AFI Silver presents 'Directed by Victor Fleming'

Underappreciated star-maker gets his own close-up

  • "Bombshell" starring Franchot Tone and Jean Harlow, is part of the AFI Silver's celebration of director Victor Fleming.
"Bombshell" starring Franchot Tone and Jean Harlow,… (Handout photo )
December 02, 2010

Victor Fleming would top everyone's list of all-time greats if historians rated moviemakers for the star power they ignited instead of directorial mystique. Don't get me wrong: I think Fleming should score high in every way, mystique included. The longer I worked on my biography, "Victor Fleming: An American Movie Master," the more convinced I became of Fleming's unique gift for visual storytelling.

But even if you don't see how the same robust talent powered accomplishments as different as "The Wizard of Oz" and "Gone With the Wind," you should be able to gauge the impact Fleming had on Hollywood by the performers he brought to peak stardom. Some of the best grace "Directed by Victor Fleming" this weekend at AFI Silver, including Clark Gable in his breakthrough film, "Red Dust" (1932).

Fleming saw something in Gable that went beyond machismo. Fleming knew that with his unadorned fervor and no-bull attitude, Gable could bring a potent new immediacy to male sexuality on-screen. It was natural to pair him up with Jean Harlow, who was equally earthy and wised-up.

Set on an Indochinese rubber plantation (Gable plays the manager) and co-starring Harlow as a prostitute and Mary Astor as a cultured wife ready to be swept off her feet, "Red Dust" remains the best Hollywood picture about love and adultery. It's raffish, vivid and emotionally complex.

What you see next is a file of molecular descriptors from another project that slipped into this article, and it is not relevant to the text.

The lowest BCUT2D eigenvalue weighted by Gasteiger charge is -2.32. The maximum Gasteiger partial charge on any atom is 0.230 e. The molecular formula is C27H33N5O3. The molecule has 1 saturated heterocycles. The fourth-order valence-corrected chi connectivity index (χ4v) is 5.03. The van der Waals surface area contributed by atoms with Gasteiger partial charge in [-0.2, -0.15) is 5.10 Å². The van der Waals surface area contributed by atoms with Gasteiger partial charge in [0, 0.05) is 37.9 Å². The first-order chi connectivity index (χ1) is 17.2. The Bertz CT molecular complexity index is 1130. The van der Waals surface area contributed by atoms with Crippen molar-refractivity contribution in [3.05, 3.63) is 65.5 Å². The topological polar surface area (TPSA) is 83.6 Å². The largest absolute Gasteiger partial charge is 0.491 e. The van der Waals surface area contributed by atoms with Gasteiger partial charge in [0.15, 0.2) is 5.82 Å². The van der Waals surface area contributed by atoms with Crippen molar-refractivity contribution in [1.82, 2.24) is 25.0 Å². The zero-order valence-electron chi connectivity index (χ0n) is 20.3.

Harlow took amazing growth leaps here and in Fleming's "Bombshell" (1933), a bold, timeless farce about a Hollywood star stuck in a tinseled cage. She became an extraordinarily sure and original comedian.

And Fleming unleashed Ingrid Bergman's full sexuality in "Dr. Jekyll and Mr. Hyde" (1941). She plays an amoral innocent to Spencer Tracy's moving and scary Jekyll/Hyde — a frustrated scientist/sadistic monster. In all three films, Fleming's camera captures every shading of his characters. And he anchors his heroes and heroines so securely in his dense, lively narratives, he takes them without fear to dramatic, comic and erotic extremes.

"Red Dust" and "Bombshell" screen Friday and Saturday, "Dr. Jekyll and Mr. Hyde" Friday and Sunday; Michael Sragow will speak at 'Bombshell,' at 7 p.m. Friday and 2:45 p.m. Saturday; at 'Dr. Jekyll and Mr. Hyde,' Friday at 9:15 p.m.; and 'Red Dust,' Saturday at 12:45 p.m. For additional screenings, go to AFI.com/Silver.

—Michael Sragow

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